“When you need the TRUTH, you need the FVSA©.” That’s one of the messages John Wayne Ryan uses to promote his Forensic Voice Stress Analyzer (FVSA), a truth detection device that John says is foolproof. John has spoken to the club on previous occasions about the development and use of the FVSA. On Sunday, July 24, 2016, John provided an update. He also presented a summary of his career as bodyguard, private investigator, stunt man and consultant to police forces in Australia and around the world.
John, born in Brisbane, knew by the time that he was 15 years old that he wanted to be a cop. But he couldn’t become one in Australia at that time because he was short-sighted and wore glasses. Instead, he trained in the martial arts, became a bodyguard, joined the military police and became interested in interrogation techniques.
Over the years, John has investigated organized crime, murders, kidnappings and corruption in Australia. The corruption extended up to some very high places. “I made two mistakes,” John told the PCEC on a previous occasion. “I investigated corrupt cops, and I investigated the premier of an Australian state. There were five attempts on my life.”
Along the way, John wrote a book, I Survived, about the “Whisky a Go-Go” murders. The murders happened when a bar of the same name was firebombed in 1973. Fifteen people died from asphyxiation. The aftermath of these murders included witnesses disappearing, kidnappings, extortion, bribery and drug running – which per John were operating under the control of senior police officers.
The Fitzgerald Commission was a royal commission launched in 1987 into corrupt police practices in Australia. John said that a few corrupt police officers were named by the Commission, but that it never questioned the main culprit.
In the 1990s, John provided combat training to police forces in Australia and the U.S. He was also involved in setting up special patrols in the Western Australian city of Belmont, where he said the reported crime rate was cut by 50% as a result.
John first became interested in truth detection in the 1970s and 1980s. John mentioned that there was no such thing as a lie detector. The first so-called lie detector test, also known as the polygraph test, was invented in 1930 by a California police officer. The machines measured and recorded several physiological indices such as blood pressure, pulse, respiration and skin conductivity while the subject is asked and answers a series of questions. The only problem with them, John explained, is that they didn’t work! The polygraphs were developed by police and military personnel, with no involvement by academics, engineers or scientists.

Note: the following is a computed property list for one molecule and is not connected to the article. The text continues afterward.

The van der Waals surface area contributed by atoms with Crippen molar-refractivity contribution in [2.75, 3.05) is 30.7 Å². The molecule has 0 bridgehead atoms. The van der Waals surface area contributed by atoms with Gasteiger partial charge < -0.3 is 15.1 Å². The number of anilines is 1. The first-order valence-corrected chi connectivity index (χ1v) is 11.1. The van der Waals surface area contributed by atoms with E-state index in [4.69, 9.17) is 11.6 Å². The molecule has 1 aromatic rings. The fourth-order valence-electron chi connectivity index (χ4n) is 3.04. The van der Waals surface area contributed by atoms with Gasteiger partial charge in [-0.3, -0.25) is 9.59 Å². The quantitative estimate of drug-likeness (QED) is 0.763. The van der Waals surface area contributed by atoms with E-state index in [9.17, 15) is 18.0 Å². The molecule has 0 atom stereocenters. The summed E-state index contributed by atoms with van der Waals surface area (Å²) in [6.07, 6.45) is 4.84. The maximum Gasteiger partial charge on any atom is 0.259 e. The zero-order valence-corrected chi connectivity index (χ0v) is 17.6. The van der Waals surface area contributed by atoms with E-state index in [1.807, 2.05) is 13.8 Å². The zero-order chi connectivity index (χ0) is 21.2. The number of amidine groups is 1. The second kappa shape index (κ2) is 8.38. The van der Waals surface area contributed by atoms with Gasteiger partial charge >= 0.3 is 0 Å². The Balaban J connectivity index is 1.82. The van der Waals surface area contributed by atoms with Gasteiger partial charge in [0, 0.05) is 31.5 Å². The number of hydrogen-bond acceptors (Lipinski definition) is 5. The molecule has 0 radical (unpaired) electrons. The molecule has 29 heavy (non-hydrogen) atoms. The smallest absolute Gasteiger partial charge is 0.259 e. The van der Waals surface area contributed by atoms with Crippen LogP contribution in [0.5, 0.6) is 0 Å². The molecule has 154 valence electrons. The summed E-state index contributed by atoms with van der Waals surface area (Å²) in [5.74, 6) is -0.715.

In 1971, a polygraph expert and two of his colleagues produced another instrument called the PSE – psychological stress evaluator. When the PSE was attached to a tape recorder, it became possible to slow down recorded speech by four times, play it through some filters, and print out the results on paper similar to the paper used for the polygraph. The idea was that voice speech patterns would reveal whether someone was being truthful or deceptive.
But the first PSE machines didn’t work either. As John told the PCEC on a previous occasion, between 1972 and 1994 several analogue and digitalized voice stress analyzers arrived on the market, most of them based on the PSE. In 2006, John explained that after much research and development, he and several colleagues launched the FVSA. Further, in 2007 they sold their first units to Singapore and Malaysia; and that the FVSA is now being used in Australia, Brunei, South Africa, the U.K. and the U.S. Also, the FVSA is not a machine, but actually a software programme which can be loaded on any computer.
John described how the FSVA measures not only modulations in the voice but also all frequencies produced by internal muscle groups, such as the heart, pancreas and kidneys, all of which are controlled by the vagus nerve system. In fact, the device was originally called the Forensic Vagus System Analyzer. But no one knew what “vagus” meant, so the name was changed to Forensic Voice Stress Analyzer.
John explained that the human voice is produced by a combination of the lungs, vocal folds and articulators. When a person who is asked a question is being deceptive, the body produces a physiological reaction which cannot be controlled, even if the question is one of no consequence (such as “Did you brush your teeth last night?”) The response may not necessarily be audible, but the FVSA will pick it up. John said that the only way to beat the FVSA is to hold your breath forever (which means committing suicide).
John cited a commendation letter he received from a detective in California. The letter said, “This is to certify that the FVSA [is] a highly effective investigative tool… The problem of eliminating the innocent was made much easier with the use of the FVSA.”
John listed some high profile cases where the FVSA has been used with 100% success. These included the Bangladesh War Crimes Tribunal, the Anti-Corruption Commission in Malaysia, a five-year old cold case in the Cyber Crime Unit in India, and multiple shootings in Los Angeles, California.
As he has done on previous occasions, John demonstrated the FVSA with the help of a member of the audience. He noted that his questions would not be such that answering them would embarrass the volunteer.
After the presentation, MC Roy Albiston brought everyone up to date on upcoming events and called on Ira Wettenstein to conduct the Open Forum, where questions are asked and answered about Expat living in Thailand, especially Pattaya.
For more information on the PCEC’s many activities, visit their website at www.pcecclub.org.